Lisa Smith quit her job as an FBI forensics expert two months ago to come work in the Howard County police crime lab, a career move that wouldn't have made sense 10 years ago.
But Smith, 24, a former mortician's apprentice and an up-and-comer in the forensic crime field, is making more money, her commute is cut in half and she joins three other former FBI specialists in the county crime lab.
With Smith's arrival Aug. 20, four of the crime lab's seven civilian members are former FBI experts, proof positive that the suburbs are an attractive alternative to big-city lifestyle.
The suburban counties surrounding Washington -- and the FBI headquarters -- have attracted well-trained talent from the federal ranks. Smith, a forgery expert who worked on New York's highly publicized Tawana Brawley case in 1988, believes she's made a key career move by coming to Howard County.
"I'd expect to top out at the FBI at a salary of about $30,000, compared to about $38,000 I can expect to make here," said Smith, a Baltimore resident who used to commute nearly 90 minutes a day to Washington. "Howard County has better advancement opportunities than the bureau, and I'll be able to do more."
From a law-enforcement career perspective, the Howard County Police Department does not carry the prestige of the FBI. The lab here does not have the facilities, equipment and manpower that puts the federal crime lab a cut above the rest.
But lab technicians here have broader responsibilities and can expect to do everything from fingerprinting to identifying bodies. And Smith got a $2,000 increase in her annual salary, up from $24,800 at the FBI.
Valerie Herrington, 29, who joined the county police crime lab last October, said she got a similar raise when she left the FBI lab after nearly 11 years as a fingerprint technician.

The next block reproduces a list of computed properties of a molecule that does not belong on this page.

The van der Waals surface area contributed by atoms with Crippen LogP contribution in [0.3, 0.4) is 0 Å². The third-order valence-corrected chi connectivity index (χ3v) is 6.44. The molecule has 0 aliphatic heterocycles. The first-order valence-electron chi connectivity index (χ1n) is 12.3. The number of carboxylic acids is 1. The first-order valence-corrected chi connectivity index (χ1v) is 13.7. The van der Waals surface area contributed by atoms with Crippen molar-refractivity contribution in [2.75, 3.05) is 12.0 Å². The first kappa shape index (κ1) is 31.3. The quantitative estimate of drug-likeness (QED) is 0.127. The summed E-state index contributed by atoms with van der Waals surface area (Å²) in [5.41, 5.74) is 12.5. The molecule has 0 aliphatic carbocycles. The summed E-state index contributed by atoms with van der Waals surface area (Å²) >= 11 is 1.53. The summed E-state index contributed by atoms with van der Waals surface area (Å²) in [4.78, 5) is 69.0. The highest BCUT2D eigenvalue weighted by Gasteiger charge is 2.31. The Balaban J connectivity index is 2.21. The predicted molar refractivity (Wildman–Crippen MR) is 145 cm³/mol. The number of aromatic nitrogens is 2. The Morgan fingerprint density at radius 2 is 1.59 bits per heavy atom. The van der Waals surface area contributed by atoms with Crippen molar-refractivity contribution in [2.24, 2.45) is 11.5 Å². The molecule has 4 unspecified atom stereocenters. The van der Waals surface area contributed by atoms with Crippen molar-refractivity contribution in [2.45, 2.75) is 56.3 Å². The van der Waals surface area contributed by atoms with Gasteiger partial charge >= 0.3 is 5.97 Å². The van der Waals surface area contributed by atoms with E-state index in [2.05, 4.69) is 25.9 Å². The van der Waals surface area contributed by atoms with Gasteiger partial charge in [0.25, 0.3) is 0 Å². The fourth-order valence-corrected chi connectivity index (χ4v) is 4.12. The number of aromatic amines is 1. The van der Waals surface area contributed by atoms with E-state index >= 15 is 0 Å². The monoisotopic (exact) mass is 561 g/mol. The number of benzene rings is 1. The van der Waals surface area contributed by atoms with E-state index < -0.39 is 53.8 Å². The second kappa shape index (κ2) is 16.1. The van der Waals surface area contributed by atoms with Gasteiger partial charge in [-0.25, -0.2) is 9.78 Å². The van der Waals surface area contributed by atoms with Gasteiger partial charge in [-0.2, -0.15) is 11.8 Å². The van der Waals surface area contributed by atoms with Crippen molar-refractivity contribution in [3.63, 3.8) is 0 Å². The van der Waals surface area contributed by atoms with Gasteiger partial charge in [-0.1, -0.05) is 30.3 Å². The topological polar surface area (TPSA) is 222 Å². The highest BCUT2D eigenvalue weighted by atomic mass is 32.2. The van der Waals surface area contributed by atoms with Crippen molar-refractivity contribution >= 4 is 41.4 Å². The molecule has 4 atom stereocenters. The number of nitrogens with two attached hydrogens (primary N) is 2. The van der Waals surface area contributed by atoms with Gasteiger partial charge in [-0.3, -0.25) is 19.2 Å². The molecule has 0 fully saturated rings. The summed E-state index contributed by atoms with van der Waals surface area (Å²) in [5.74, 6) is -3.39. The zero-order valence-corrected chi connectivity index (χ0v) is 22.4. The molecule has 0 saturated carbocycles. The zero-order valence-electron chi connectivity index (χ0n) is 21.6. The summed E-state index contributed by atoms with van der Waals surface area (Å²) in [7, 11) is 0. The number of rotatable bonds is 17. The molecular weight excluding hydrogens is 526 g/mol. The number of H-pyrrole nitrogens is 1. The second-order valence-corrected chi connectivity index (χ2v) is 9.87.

With Howard County police putting added emphasis on forensic crime-solving, helped along by a $175,000 fingerprint computer scheduled to go online Jan. 1, the FBI seems dull in comparison, Herrington said.
"The atmosphere and the work is much better here. At the bureau, you are assigned to an agent and you do the same thing every day," she said. "I don't miss the bureau at all."
The reality for FBI officials is that the suburban counties, with growing populations and escalating crime problems, are attractive -- and better-paying -- training grounds.
"We hate to lose good people, but I've got to admit I wouldn't want to do that commute every day," said Jim Dearborn, a spokesman for the FBI office in Baltimore. "Some of the counties, like Howard, can afford to pay more than us. I guess we have to expect to lose some people."
County lab technicians often go to crime scenes alongside officers to gather such evidence as bloodstains, hair fibers, footprints or tire tracks that may have been left behind. The department solved all nine homicide cases reported last year, with forensic evidence playing a part in each case.
R.C. Bartley, the head of the Howard County crime lab, came here six years ago after a 16-year stint in FBI headquarters. At that time, he took a small pay cut to come to county police, but "frankly, it was worth it to get rid of that commute," he said.
Bartley, who lives in Ellicott City, said the federal retirement program took a substantial chunk of his paycheck every week. The benefits program in Howard County, which offers a retirement plan after 20 years, compared with the 34 years he would have needed at the FBI, also played a factor in his leaving.
"People have given up the bureau because coming here is a chance to improve the overall quality of your life," he said. "You get top-of-the-line training at the FBI, but you have a lot more chances to do things here."
The crime lab in Howard County was previously staffed mainly with sworn police officers. In August, four of the officers were put back on the street, with Smith and three other civilians hired to take their place.
Two of the new technicians, Douglas M. Read and James J. Biltz, are recently retired Baltimore County police officers with nearly 25 years' experience each. Both spent approximately 15 years as a crime-lab technician in that department.
Biltz's expertise is in homicide, arson, bombing and firearms investigations, and Read has experience in fingerprinting, crime-scene sketching and composite sketching.
Both were technicians in the investigation of the 1986 Amtrak wreck in the Chase area of Baltimore County.
"We've got some people here who've had their hand in this stuff for a while," Biltz said. "It's pretty hard to find an area where we're lacking."